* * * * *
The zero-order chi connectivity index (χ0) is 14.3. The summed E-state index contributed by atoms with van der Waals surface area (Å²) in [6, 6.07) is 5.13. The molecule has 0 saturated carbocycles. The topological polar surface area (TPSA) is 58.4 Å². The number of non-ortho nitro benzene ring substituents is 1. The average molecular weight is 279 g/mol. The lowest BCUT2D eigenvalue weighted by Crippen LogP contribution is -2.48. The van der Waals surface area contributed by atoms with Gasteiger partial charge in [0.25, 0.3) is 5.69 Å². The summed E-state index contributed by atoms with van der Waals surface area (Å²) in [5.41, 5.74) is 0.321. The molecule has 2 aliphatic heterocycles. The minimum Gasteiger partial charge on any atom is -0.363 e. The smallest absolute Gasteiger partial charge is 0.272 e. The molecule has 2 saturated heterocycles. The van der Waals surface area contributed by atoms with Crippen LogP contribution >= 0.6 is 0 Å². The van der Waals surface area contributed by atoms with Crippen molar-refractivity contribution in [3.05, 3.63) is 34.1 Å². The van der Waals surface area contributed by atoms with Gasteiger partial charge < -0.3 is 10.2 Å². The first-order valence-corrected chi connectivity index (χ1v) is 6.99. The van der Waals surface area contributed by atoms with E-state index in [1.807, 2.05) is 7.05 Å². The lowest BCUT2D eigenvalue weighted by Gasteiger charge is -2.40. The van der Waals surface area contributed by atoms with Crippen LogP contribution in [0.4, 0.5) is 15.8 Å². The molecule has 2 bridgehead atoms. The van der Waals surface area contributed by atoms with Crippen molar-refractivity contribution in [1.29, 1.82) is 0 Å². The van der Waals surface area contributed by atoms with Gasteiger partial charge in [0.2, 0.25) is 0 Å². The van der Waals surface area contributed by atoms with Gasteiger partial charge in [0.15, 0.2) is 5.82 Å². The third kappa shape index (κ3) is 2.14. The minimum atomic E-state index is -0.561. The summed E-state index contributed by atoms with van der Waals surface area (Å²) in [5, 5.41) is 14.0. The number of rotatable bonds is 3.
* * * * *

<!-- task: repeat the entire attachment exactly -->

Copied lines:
The zero-order chi connectivity index (χ0) is 14.3. The summed E-state index contributed by atoms with van der Waals surface area (Å²) in [6, 6.07) is 5.13. The molecule has 0 saturated carbocycles. The topological polar surface area (TPSA) is 58.4 Å². The number of non-ortho nitro benzene ring substituents is 1. The average molecular weight is 279 g/mol. The lowest BCUT2D eigenvalue weighted by Crippen LogP contribution is -2.48. The van der Waals surface area contributed by atoms with Gasteiger partial charge in [0.25, 0.3) is 5.69 Å². The summed E-state index contributed by atoms with van der Waals surface area (Å²) in [5.41, 5.74) is 0.321. The molecule has 2 aliphatic heterocycles. The minimum Gasteiger partial charge on any atom is -0.363 e. The smallest absolute Gasteiger partial charge is 0.272 e. The molecule has 2 saturated heterocycles. The van der Waals surface area contributed by atoms with Crippen LogP contribution >= 0.6 is 0 Å². The van der Waals surface area contributed by atoms with Crippen molar-refractivity contribution in [3.05, 3.63) is 34.1 Å². The van der Waals surface area contributed by atoms with Gasteiger partial charge < -0.3 is 10.2 Å². The first-order valence-corrected chi connectivity index (χ1v) is 6.99. The van der Waals surface area contributed by atoms with E-state index in [1.807, 2.05) is 7.05 Å². The lowest BCUT2D eigenvalue weighted by Gasteiger charge is -2.40. The van der Waals surface area contributed by atoms with Crippen LogP contribution in [0.4, 0.5) is 15.8 Å². The molecule has 2 bridgehead atoms. The van der Waals surface area contributed by atoms with Crippen molar-refractivity contribution in [1.29, 1.82) is 0 Å². The van der Waals surface area contributed by atoms with Gasteiger partial charge in [0.2, 0.25) is 0 Å². The van der Waals surface area contributed by atoms with Gasteiger partial charge in [0.15, 0.2) is 5.82 Å². The third kappa shape index (κ3) is 2.14. The minimum atomic E-state index is -0.561. The summed E-state index contributed by atoms with van der Waals surface area (Å²) in [5, 5.41) is 14.0. The number of rotatable bonds is 3.